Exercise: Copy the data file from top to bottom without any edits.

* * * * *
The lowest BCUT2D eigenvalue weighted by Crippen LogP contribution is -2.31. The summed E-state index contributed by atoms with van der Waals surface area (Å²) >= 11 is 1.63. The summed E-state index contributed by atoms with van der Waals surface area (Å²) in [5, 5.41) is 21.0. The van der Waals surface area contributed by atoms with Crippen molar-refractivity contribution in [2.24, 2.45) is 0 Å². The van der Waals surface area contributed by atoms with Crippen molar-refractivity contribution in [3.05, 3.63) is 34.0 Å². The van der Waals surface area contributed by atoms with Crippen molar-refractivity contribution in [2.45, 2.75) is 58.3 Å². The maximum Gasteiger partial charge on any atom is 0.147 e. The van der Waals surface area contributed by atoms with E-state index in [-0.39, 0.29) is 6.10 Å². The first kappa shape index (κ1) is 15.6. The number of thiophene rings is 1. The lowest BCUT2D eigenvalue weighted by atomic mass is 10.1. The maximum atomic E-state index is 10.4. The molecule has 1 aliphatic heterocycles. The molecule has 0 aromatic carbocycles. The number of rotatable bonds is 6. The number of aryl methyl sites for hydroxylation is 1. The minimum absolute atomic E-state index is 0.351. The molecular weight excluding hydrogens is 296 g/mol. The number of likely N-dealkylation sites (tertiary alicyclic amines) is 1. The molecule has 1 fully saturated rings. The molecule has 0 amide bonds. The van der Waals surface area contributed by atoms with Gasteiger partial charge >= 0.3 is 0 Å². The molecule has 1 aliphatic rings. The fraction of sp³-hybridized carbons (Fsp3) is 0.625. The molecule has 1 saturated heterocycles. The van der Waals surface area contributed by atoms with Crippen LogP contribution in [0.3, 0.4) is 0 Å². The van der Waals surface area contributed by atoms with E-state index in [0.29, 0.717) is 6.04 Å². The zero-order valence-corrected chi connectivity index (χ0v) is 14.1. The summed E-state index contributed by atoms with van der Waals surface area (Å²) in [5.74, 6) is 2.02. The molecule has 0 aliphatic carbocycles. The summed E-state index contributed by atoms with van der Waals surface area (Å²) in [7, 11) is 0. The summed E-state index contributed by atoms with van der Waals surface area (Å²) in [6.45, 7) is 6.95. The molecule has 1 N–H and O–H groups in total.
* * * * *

The lowest BCUT2D eigenvalue weighted by Crippen LogP contribution is -2.31. The summed E-state index contributed by atoms with van der Waals surface area (Å²) >= 11 is 1.63. The summed E-state index contributed by atoms with van der Waals surface area (Å²) in [5, 5.41) is 21.0. The van der Waals surface area contributed by atoms with Crippen molar-refractivity contribution in [2.24, 2.45) is 0 Å². The van der Waals surface area contributed by atoms with Crippen molar-refractivity contribution in [3.05, 3.63) is 34.0 Å². The van der Waals surface area contributed by atoms with Crippen molar-refractivity contribution in [2.45, 2.75) is 58.3 Å². The maximum Gasteiger partial charge on any atom is 0.147 e. The van der Waals surface area contributed by atoms with E-state index in [-0.39, 0.29) is 6.10 Å². The first kappa shape index (κ1) is 15.6. The number of thiophene rings is 1. The lowest BCUT2D eigenvalue weighted by atomic mass is 10.1. The maximum atomic E-state index is 10.4. The molecule has 1 aliphatic heterocycles. The molecule has 0 aromatic carbocycles. The number of rotatable bonds is 6. The number of aryl methyl sites for hydroxylation is 1. The minimum absolute atomic E-state index is 0.351. The molecular weight excluding hydrogens is 296 g/mol. The number of likely N-dealkylation sites (tertiary alicyclic amines) is 1. The molecule has 1 fully saturated rings. The molecule has 0 amide bonds. The van der Waals surface area contributed by atoms with Gasteiger partial charge >= 0.3 is 0 Å². The molecule has 1 aliphatic rings. The fraction of sp³-hybridized carbons (Fsp3) is 0.625. The molecule has 1 saturated heterocycles. The van der Waals surface area contributed by atoms with Crippen LogP contribution in [0.3, 0.4) is 0 Å². The van der Waals surface area contributed by atoms with E-state index in [0.29, 0.717) is 6.04 Å². The zero-order valence-corrected chi connectivity index (χ0v) is 14.1. The summed E-state index contributed by atoms with van der Waals surface area (Å²) in [5.74, 6) is 2.02. The molecule has 0 aliphatic carbocycles. The summed E-state index contributed by atoms with van der Waals surface area (Å²) in [7, 11) is 0. The summed E-state index contributed by atoms with van der Waals surface area (Å²) in [6.45, 7) is 6.95. The molecule has 1 N–H and O–H groups in total.